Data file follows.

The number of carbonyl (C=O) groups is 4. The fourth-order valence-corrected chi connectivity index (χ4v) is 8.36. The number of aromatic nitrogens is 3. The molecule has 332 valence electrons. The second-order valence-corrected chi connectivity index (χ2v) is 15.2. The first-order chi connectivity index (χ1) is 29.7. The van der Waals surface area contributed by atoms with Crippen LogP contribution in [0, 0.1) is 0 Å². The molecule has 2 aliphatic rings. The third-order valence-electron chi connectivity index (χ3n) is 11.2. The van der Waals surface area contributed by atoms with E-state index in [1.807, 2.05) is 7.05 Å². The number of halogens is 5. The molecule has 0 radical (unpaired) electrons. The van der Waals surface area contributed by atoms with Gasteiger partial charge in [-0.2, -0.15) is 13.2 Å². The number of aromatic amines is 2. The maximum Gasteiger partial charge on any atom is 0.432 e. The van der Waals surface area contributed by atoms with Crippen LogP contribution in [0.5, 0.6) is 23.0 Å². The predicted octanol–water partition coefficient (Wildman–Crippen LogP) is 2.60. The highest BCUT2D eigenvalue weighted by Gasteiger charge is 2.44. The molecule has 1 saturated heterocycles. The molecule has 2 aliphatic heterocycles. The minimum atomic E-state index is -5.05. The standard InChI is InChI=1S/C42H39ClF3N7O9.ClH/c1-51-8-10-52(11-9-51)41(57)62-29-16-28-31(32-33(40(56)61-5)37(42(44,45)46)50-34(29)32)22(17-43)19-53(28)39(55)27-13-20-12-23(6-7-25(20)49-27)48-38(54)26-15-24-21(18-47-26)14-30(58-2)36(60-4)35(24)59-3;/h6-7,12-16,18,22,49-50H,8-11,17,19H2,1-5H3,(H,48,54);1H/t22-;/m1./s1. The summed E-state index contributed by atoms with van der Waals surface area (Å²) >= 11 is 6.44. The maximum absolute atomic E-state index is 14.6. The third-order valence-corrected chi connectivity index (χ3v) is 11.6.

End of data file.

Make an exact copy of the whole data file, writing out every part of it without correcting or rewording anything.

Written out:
The number of carbonyl (C=O) groups is 4. The fourth-order valence-corrected chi connectivity index (χ4v) is 8.36. The number of aromatic nitrogens is 3. The molecule has 332 valence electrons. The second-order valence-corrected chi connectivity index (χ2v) is 15.2. The first-order chi connectivity index (χ1) is 29.7. The van der Waals surface area contributed by atoms with Crippen LogP contribution in [0, 0.1) is 0 Å². The molecule has 2 aliphatic rings. The third-order valence-electron chi connectivity index (χ3n) is 11.2. The van der Waals surface area contributed by atoms with E-state index in [1.807, 2.05) is 7.05 Å². The number of halogens is 5. The molecule has 0 radical (unpaired) electrons. The van der Waals surface area contributed by atoms with Gasteiger partial charge in [-0.2, -0.15) is 13.2 Å². The number of aromatic amines is 2. The maximum Gasteiger partial charge on any atom is 0.432 e. The van der Waals surface area contributed by atoms with Crippen LogP contribution in [0.5, 0.6) is 23.0 Å². The predicted octanol–water partition coefficient (Wildman–Crippen LogP) is 2.60. The highest BCUT2D eigenvalue weighted by Gasteiger charge is 2.44. The molecule has 1 saturated heterocycles. The molecule has 2 aliphatic heterocycles. The minimum atomic E-state index is -5.05. The standard InChI is InChI=1S/C42H39ClF3N7O9.ClH/c1-51-8-10-52(11-9-51)41(57)62-29-16-28-31(32-33(40(56)61-5)37(42(44,45)46)50-34(29)32)22(17-43)19-53(28)39(55)27-13-20-12-23(6-7-25(20)49-27)48-38(54)26-15-24-21(18-47-26)14-30(58-2)36(60-4)35(24)59-3;/h6-7,12-16,18,22,49-50H,8-11,17,19H2,1-5H3,(H,48,54);1H/t22-;/m1./s1. The summed E-state index contributed by atoms with van der Waals surface area (Å²) >= 11 is 6.44. The maximum absolute atomic E-state index is 14.6. The third-order valence-corrected chi connectivity index (χ3v) is 11.6.